Don't Ask David Lynch What His Films Are About

Whether or not art should be subject to explanation is an age-old debate, and some creators vehemently believe their work should speak for itself. One household name who falls firmly on this side of the fence is David Lynch. Lynch is known for mind-bending, surrealist projects like the television series "Twin Peaks" as well as films like "Mulholland Drive" and "Blue Velvet." His use of heavy symbolism and departure from traditional narrative structure leaves audiences itching for answers. It makes the refusal to explain his work all the more intriguing.

Lynch is of a similar school of thought as Werner Herzog, who believes cinema can bring about an "ecstatic truth" that cannot be found in reality or put into words (per the New Yorker). Cinema expresses something that cannot otherwise be articulated, and to try to explain a film in words would "reduce it, make it smaller," the "Twin Peaks" director told The Guardian. Lynch knows people are bound to ask him to talk about his work, but to him, "it's almost like a crime." His movies were written in "the language of film," and it's not going to translate into the English language. "The words are not there," and in trying to put a film into words, "it's going to lose [meaning]," the director explained.

The meaning is beyond words

It should come as no surprise to learn that David Lynch isn't particularly loquacious. He used to find interviews painful, but he has since said "they're not as traumatic as they were," though he still avoids discussing "the meaning of things," per ArtReview. He started his art career as a painter, "which is more of a wordless thing," but once he entered the film world, he was asked to discuss his work. "I didn't even realize that I couldn't talk until they asked me to do it," the filmmaker explained, "but I didn't want to say anything anyway. So it was okay."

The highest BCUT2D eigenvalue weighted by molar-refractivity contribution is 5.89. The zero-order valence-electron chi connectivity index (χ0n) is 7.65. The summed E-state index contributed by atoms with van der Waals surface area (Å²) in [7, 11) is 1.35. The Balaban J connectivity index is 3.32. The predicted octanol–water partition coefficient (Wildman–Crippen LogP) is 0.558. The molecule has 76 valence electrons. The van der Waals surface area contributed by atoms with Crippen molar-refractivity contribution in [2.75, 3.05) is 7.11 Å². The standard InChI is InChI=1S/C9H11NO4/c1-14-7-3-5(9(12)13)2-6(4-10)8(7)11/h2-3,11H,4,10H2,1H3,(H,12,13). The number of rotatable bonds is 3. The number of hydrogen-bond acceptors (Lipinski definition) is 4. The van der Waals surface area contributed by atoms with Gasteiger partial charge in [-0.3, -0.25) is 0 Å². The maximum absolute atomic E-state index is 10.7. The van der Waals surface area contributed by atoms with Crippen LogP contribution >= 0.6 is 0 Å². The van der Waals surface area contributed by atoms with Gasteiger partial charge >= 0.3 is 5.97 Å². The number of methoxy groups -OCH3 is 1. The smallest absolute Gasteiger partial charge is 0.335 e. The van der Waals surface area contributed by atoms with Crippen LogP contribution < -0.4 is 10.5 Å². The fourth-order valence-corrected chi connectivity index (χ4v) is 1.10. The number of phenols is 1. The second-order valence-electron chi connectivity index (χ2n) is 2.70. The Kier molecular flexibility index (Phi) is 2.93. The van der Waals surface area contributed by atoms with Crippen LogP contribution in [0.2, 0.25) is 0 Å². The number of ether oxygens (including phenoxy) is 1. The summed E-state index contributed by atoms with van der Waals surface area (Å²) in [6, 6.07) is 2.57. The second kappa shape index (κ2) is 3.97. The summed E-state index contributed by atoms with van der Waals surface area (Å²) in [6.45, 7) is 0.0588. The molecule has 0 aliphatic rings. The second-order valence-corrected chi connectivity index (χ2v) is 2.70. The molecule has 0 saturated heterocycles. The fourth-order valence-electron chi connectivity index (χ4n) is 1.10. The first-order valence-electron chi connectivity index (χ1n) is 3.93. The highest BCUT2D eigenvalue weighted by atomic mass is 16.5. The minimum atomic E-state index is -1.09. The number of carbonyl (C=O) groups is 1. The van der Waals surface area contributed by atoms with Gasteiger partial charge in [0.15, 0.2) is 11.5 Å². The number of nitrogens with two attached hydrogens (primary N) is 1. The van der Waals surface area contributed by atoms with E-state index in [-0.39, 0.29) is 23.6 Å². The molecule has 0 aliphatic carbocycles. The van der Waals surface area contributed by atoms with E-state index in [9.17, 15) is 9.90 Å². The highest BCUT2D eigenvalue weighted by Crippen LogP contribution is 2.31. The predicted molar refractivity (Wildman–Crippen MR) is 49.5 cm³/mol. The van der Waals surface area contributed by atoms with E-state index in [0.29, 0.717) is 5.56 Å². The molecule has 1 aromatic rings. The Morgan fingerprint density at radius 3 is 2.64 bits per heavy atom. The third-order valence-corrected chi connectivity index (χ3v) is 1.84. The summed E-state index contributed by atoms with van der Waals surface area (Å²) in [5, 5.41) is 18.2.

The "Blue Velvet" director does not mean to deny his audience anything by refusing to explain his work — far from it. Instead, Lynch trusts his viewers to piece together the meaning behind his work for themselves. He presents clues for his audience to mull things over, analyze them, make their own conclusions, he told Criterion. From there, the viewer must let their "inner knowing" guide them. Comparing notes won't help either; "the knowing is too beautifully abstract" to communicate. The meaning of his films is inherently intuitive.

The audience should trust their interpretation

Although David Lynch places the utmost trust in his audience, he finds the audience doesn't trust themselves. In the case of his 2001 film "Mulholland Drive," he told Criterion viewers "know what Mulholland Dr. is to them, but they don't trust it. They want to have someone else tell them." For Lynch's part, he wishes audiences would have more faith in their own ideas. "That's the beautiful thing, to figure things out as a detective. Telling them robs them of the joy of thinking it through and feeling it through and coming to a conclusion."

Lynch's films been majorly influential without suffering from the explanations and qualifications of their creator. Lynch's philosophy is an apt one that has allowed generations of new fans to approach his films with fresh eyes. It gives his films an explicitly cinematic significance that can only be gleaned from watching it and cannot be found in an explainer article or a Wikipedia page. In an age where plot is so often spoiled and little is left to the imagination, Lynch's outlook is an inspired direction for the future of film.